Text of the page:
You don’t have to rip in order to earn it (in fact, I’d recommend NOT choosing this way), but when you CrossFit regularly, many times you feel as if you’re not earning it. In fact, all you feel is tired, sore, and mentally worn out — and you’re left wondering why am I even doing this.
The fact of the matter is if you CrossFit, you earn it with every single workout, every single day — even if you don’t feel it. You earn it when you show up at 5 am for an early morning workout or drag yourself after work when all you want to do is go and sit. You earn it when a CrossFit Hero Workout makes you so sore you can’t squat to do laundry, or when you go all-out on Fran to set a new PR. You earn it when you do strength work that is mind-numbingly boring (for me, this is deadlifts), or when you practice hollow holds over and over again because your kip sucks and it needs to get better.
What does Earn It mean? For me, it’s always me against myself. What can I do better? What can I do today I couldn’t do yesterday? And how do I feel when I beat my expectations and do things other wouldn’t?
This morning I woke up. I’m pretty sure I have a calf strain as my right calf is tight. And my shoulders are sore.
I gave up long ago trying to decipher what it’s from. It doesn’t matter; I’m going to do the same movements again no matter what.
After three years of doing CrossFit, you get used to the constant soreness CrossFit causes. You expect to wake up and feel some part of your body sore, tight, or overall off. You deal with it (after all, it’s your fault you’re sore). You complain and moan, which doesn’t really help. You hobble around sometimes. Picking up items on the floor becomes painful. All you want to do is sit and rest.
However, there are days (like today) where I get tired of the soreness from CrossFit. I just would like to wake up and not be sore. Just every once in a while. To be honest, I can’t remember my life when I wasn’t like this. I can’t remember how I felt every morning before I started CrossFit training. I have no idea what people feel like who don’t choose to beat themself up constantly feel like.
Soreness from CrossFit is a lifestyle that sometimes I don’t want. I would like to wake up one day and experience what it feels like. That would be something.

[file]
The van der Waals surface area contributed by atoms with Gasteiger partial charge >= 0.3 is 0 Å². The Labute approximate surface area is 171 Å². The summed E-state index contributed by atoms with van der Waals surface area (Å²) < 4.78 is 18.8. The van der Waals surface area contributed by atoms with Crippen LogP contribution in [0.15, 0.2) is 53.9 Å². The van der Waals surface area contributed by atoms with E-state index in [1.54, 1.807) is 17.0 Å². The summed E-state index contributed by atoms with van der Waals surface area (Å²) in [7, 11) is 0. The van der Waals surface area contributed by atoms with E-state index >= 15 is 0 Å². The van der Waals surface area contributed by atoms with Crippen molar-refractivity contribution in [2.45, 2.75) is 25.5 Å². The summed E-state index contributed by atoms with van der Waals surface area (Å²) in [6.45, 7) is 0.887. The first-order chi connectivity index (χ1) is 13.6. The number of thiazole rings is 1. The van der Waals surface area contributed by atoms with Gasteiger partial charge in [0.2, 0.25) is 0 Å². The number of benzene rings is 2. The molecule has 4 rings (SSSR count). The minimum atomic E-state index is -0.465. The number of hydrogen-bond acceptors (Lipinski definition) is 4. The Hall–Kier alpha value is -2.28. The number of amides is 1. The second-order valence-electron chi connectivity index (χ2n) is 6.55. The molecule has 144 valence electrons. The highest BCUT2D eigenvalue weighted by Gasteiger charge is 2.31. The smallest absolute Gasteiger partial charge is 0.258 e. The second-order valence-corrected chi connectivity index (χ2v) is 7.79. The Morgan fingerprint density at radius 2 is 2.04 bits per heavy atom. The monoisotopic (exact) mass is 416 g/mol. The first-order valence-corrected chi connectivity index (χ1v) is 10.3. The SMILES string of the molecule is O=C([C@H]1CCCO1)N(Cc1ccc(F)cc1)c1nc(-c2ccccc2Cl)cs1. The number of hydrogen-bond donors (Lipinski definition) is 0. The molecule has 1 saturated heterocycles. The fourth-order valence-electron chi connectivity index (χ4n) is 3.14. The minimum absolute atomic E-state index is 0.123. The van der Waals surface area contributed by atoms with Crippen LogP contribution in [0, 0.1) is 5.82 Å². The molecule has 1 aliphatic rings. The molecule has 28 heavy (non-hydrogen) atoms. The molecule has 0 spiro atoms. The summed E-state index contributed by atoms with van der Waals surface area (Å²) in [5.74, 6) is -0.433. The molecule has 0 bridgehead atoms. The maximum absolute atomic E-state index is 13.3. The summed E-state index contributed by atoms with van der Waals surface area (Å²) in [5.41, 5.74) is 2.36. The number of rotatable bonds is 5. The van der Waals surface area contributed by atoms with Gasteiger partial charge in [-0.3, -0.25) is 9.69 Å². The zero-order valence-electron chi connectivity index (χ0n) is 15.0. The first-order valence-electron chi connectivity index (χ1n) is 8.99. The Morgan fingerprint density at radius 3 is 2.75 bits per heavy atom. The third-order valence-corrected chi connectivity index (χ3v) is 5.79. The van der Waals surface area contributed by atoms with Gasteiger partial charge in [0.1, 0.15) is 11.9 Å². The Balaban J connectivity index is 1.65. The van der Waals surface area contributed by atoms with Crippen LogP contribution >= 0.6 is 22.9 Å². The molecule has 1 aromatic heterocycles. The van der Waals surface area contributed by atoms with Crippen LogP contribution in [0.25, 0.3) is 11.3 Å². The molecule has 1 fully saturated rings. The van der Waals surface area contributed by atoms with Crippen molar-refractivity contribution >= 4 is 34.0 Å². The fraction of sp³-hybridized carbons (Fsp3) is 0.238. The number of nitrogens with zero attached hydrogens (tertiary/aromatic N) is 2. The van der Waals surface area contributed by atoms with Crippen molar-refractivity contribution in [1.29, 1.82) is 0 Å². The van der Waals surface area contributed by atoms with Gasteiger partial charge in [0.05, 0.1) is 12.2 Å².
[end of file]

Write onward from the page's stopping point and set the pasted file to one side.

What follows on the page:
The more I do CrossFit, the more I realize the mental game is much more important than the physical game. Sure, you have to be in shape, but being in shape is an equalizer — the mental game is what will set you apart from others and allow you to win CrossFit competitions and just win your daily CrossFit WODs.
I woke up on Thursday with a plan to do CrossFit workouts that were simple but involved a barbell and burpees. No part of me wanted to do any of it. I was sore and just not feeling it. So, I didn’t. I just rowed and ran, a modified CrossFit Hero WOD Jerry, if you will. And I felt really good afterwards.
This was both a mental and a physical break. I could have done by planned CrossFit workout, but it would have sucked because my head wasn’t in the game. So why bother?
The Main Advantage to Doing Your Own CrossFit Programming
You can adjust your CrossFit programming to suit your needs. I adjust my CrossFit programming on a daily basis it seems. I get up and assess where I’m at. Towards the end of the week, I’m spent, and my CrossFit workouts often change. I believe this is the best part of doing your own CrossFit programming and of working out by yourself. Instead of constantly pushing and tweaking your body and pushing your mental game, you can take breaks. Breaks become especially important as you get older.
If you attend a CrossFit box, know when to take mental breaks from CrossFit. It’s okay to do a different workout than everyone else. It’s okay to let your mind rest, so you can attack the next workout. Doing your CrossFit workouts constantly half-heartedly is not going to benefit you in the long run. Breaks allow you to come back stronger and attack CrossFit workouts when you need to.